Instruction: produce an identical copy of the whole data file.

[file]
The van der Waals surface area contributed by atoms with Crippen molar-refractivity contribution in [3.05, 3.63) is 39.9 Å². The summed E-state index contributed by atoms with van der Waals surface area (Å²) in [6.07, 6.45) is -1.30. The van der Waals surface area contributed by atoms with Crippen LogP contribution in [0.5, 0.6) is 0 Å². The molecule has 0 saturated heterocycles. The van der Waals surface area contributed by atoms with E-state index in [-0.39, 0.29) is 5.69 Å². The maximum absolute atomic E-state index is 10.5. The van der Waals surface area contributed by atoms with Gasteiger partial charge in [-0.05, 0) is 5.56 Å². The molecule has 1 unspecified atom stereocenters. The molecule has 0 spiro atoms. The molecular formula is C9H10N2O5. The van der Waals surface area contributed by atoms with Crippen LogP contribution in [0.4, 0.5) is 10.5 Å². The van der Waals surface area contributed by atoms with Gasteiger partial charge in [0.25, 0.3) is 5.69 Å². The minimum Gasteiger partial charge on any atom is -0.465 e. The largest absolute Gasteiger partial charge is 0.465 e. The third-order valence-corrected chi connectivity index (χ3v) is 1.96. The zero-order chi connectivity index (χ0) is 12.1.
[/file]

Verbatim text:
The van der Waals surface area contributed by atoms with Crippen molar-refractivity contribution in [3.05, 3.63) is 39.9 Å². The summed E-state index contributed by atoms with van der Waals surface area (Å²) in [6.07, 6.45) is -1.30. The van der Waals surface area contributed by atoms with Crippen LogP contribution in [0.5, 0.6) is 0 Å². The molecule has 0 saturated heterocycles. The van der Waals surface area contributed by atoms with E-state index in [-0.39, 0.29) is 5.69 Å². The maximum absolute atomic E-state index is 10.5. The van der Waals surface area contributed by atoms with Gasteiger partial charge in [-0.05, 0) is 5.56 Å². The molecule has 1 unspecified atom stereocenters. The molecule has 0 spiro atoms. The molecular formula is C9H10N2O5. The van der Waals surface area contributed by atoms with Crippen LogP contribution in [0.4, 0.5) is 10.5 Å². The van der Waals surface area contributed by atoms with Gasteiger partial charge in [0.25, 0.3) is 5.69 Å². The minimum Gasteiger partial charge on any atom is -0.465 e. The largest absolute Gasteiger partial charge is 0.465 e. The third-order valence-corrected chi connectivity index (χ3v) is 1.96. The zero-order chi connectivity index (χ0) is 12.1.